after an incredible, intense & inspirational long weekend at the magdalena aotearoa gathering, i have done my washing and vacuumed the house - which really needs a good dust; the freezer could do with defrosting and it is surely time i pulled the stove out from the wall & cleaned up all that ... stuff ... that's accumulated back there. this strange obsession with housework might have something to do with the deadline for my first assignment looming hugely over me. i have the books by my bed in the hope that some of the knowledge will leak into my head while i'm sleeping ... it is no coincidence that procrastination was the first 5-syllable word i learned as a child. it's impossible to focus on an assignment when the house is dirty.
On 20th April David Rokeby will be having a retrospective at Liverpool's FACT, and I have been invited by FACT to interview him - but where to start?
Maybe some bloggers here might have some thoughts on questions they are desperate to ask him? Perhaps one of his works particularly informed your own practice or stood out as a turning point in media arts? Maybe you've read something particularly compelling on his work? Or maybe you don't think he's the media arts forefather many believe? And what do you think about the idea of a retrospective? FACT state: "2007 being Liverpool's 800th birthday year, its theme is year of heritage, this retrospective is an important exhibition for the digital art world", do you agree?
VisitorsStudio is a Media Art project, in that it is “art through and with electronic digital media... a hybrid of electronically generated images, sounds, machine processes and possibilities for interaction”. In addition to this definition by media, and equally important to an understanding of the VisitorsStudio project, is how it corresponds with processes, and practices developed by an earlier generation of artists associated with the Fluxus movement who worked with mail art, happenings, performance, art-activism and live art. This text describes some of these connections with past works and then positions VisitorsStudio within the thriving territory of real-time art, software art, net art and participative and collaborative expression in contemporary ‘remix culture’.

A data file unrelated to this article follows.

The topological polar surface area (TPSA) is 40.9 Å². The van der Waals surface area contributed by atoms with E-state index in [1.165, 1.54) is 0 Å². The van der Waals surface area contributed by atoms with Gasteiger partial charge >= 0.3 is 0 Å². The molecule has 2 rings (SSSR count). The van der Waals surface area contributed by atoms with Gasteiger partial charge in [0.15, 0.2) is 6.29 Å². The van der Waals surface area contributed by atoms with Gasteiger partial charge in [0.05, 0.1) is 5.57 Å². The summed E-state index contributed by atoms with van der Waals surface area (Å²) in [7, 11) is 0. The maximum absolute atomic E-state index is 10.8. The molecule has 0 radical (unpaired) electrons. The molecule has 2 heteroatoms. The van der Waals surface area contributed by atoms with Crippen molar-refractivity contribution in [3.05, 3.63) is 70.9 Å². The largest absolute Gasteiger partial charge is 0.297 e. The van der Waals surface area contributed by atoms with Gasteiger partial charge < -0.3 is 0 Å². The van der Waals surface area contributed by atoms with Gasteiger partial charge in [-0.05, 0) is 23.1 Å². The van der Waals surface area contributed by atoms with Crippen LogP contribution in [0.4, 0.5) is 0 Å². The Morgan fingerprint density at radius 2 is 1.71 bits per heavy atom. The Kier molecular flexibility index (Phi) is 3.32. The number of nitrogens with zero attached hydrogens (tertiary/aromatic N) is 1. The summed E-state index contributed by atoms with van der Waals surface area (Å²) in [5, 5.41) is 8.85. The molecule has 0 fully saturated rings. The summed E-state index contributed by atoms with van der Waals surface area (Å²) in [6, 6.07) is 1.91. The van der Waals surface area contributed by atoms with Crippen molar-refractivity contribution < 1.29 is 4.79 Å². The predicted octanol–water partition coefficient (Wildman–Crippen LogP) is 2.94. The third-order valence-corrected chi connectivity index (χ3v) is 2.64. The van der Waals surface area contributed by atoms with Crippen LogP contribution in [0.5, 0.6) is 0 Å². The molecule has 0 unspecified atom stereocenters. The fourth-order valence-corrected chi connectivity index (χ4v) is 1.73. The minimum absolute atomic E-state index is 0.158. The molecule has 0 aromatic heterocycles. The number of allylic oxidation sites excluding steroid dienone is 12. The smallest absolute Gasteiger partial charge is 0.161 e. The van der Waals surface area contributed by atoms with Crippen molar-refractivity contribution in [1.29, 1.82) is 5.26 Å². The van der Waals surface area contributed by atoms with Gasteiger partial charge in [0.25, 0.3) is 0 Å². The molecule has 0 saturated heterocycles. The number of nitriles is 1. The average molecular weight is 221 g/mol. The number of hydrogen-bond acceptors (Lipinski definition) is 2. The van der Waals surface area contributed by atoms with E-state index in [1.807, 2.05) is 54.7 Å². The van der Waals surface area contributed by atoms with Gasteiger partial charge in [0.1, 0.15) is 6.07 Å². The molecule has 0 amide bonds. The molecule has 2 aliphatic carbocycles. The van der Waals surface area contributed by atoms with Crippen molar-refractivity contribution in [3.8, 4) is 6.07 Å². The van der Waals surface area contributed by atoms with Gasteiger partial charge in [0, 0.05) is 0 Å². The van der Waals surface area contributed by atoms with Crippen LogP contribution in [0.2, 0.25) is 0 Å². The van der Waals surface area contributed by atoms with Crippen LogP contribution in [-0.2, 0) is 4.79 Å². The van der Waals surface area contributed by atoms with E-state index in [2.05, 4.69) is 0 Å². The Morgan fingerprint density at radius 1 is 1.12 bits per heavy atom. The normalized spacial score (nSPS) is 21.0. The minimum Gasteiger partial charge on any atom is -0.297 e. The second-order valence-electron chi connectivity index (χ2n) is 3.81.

Media Art, or what many call New Media Art is gradually changing our understanding, perception and relationship to Art, reshaping its culture. It has significantly introduced new technological elements to the contemporary experience of Art world-wide. These elements are new ingredients changing the flavour of art as we know it. The 'technology' used in Media Art is the interface to the art; it provides one of the contexts when engaging with the meaning of the work. These digital networks are nothing without the humans who creatively use the technology to create its real purpose and meaning, they give it breath.
I wrote the catalogue foreword for the NODE.London Season of Media Arts:
Media arts are popularly held to be difficult, or even impossible, to exhibit. This is not due to a lack of good work, venues or audiences - quite the opposite - but art of such an interactive, ephemeral, temporal, hybrid and often radical nature inevitably defies the easy contextualisation offered by conventional curation. It also defies easy definition by the conventional art-historical lexicon, necessitating extensive lists of characteristics as above; and even these are insufficient to encapsulate the range of work included in the NODE.London March 2006 season of media arts. Perhaps the real problem with Media arts, therefore, is also its most distinctive and productive attribute: that there is such a diverse profusion of practitioners, projects and places in which to discover them.
Furtherfield is a Not-for-Profit Company Limited by Guarantee registered in England and Wales under the Company No.7005205. Registered business address: Ballard Newman, Apex House, Grand Arcade, Tally Ho Corner, London N12 0EH.